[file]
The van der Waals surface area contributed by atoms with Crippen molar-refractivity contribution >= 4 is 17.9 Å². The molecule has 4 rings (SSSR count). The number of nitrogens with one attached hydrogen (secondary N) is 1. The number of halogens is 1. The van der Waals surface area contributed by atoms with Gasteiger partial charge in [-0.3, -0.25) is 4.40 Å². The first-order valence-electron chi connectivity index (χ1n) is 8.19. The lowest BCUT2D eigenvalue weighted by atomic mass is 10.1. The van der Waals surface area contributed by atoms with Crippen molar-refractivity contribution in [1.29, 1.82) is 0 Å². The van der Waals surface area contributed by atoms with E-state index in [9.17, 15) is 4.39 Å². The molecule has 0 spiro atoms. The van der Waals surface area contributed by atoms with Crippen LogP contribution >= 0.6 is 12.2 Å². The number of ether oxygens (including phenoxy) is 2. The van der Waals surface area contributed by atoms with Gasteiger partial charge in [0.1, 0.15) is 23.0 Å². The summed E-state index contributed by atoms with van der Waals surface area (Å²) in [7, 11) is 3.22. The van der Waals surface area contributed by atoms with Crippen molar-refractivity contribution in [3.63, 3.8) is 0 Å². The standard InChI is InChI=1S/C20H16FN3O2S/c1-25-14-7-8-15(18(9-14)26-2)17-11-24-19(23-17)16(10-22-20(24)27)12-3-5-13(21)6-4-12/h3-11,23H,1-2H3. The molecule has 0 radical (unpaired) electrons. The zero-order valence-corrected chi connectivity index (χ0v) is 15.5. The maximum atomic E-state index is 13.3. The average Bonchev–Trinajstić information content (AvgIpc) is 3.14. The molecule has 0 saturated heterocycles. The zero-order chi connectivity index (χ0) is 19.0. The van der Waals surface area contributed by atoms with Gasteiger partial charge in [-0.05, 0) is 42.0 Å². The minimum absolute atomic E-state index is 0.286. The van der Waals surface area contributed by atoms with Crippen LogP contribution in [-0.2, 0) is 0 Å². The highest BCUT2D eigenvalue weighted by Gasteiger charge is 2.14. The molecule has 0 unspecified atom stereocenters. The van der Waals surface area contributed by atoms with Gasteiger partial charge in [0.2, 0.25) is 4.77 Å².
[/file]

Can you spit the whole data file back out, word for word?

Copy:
The van der Waals surface area contributed by atoms with Crippen molar-refractivity contribution >= 4 is 17.9 Å². The molecule has 4 rings (SSSR count). The number of nitrogens with one attached hydrogen (secondary N) is 1. The number of halogens is 1. The van der Waals surface area contributed by atoms with Gasteiger partial charge in [-0.3, -0.25) is 4.40 Å². The first-order valence-electron chi connectivity index (χ1n) is 8.19. The lowest BCUT2D eigenvalue weighted by atomic mass is 10.1. The van der Waals surface area contributed by atoms with Crippen molar-refractivity contribution in [1.29, 1.82) is 0 Å². The van der Waals surface area contributed by atoms with E-state index in [9.17, 15) is 4.39 Å². The molecule has 0 spiro atoms. The van der Waals surface area contributed by atoms with Crippen LogP contribution >= 0.6 is 12.2 Å². The number of ether oxygens (including phenoxy) is 2. The van der Waals surface area contributed by atoms with Gasteiger partial charge in [0.1, 0.15) is 23.0 Å². The summed E-state index contributed by atoms with van der Waals surface area (Å²) in [7, 11) is 3.22. The van der Waals surface area contributed by atoms with Crippen molar-refractivity contribution in [3.63, 3.8) is 0 Å². The standard InChI is InChI=1S/C20H16FN3O2S/c1-25-14-7-8-15(18(9-14)26-2)17-11-24-19(23-17)16(10-22-20(24)27)12-3-5-13(21)6-4-12/h3-11,23H,1-2H3. The molecule has 0 radical (unpaired) electrons. The zero-order valence-corrected chi connectivity index (χ0v) is 15.5. The maximum atomic E-state index is 13.3. The average Bonchev–Trinajstić information content (AvgIpc) is 3.14. The molecule has 0 saturated heterocycles. The zero-order chi connectivity index (χ0) is 19.0. The van der Waals surface area contributed by atoms with Gasteiger partial charge in [-0.05, 0) is 42.0 Å². The minimum absolute atomic E-state index is 0.286. The van der Waals surface area contributed by atoms with Crippen LogP contribution in [-0.2, 0) is 0 Å². The highest BCUT2D eigenvalue weighted by Gasteiger charge is 2.14. The molecule has 0 unspecified atom stereocenters. The van der Waals surface area contributed by atoms with Gasteiger partial charge in [0.2, 0.25) is 4.77 Å².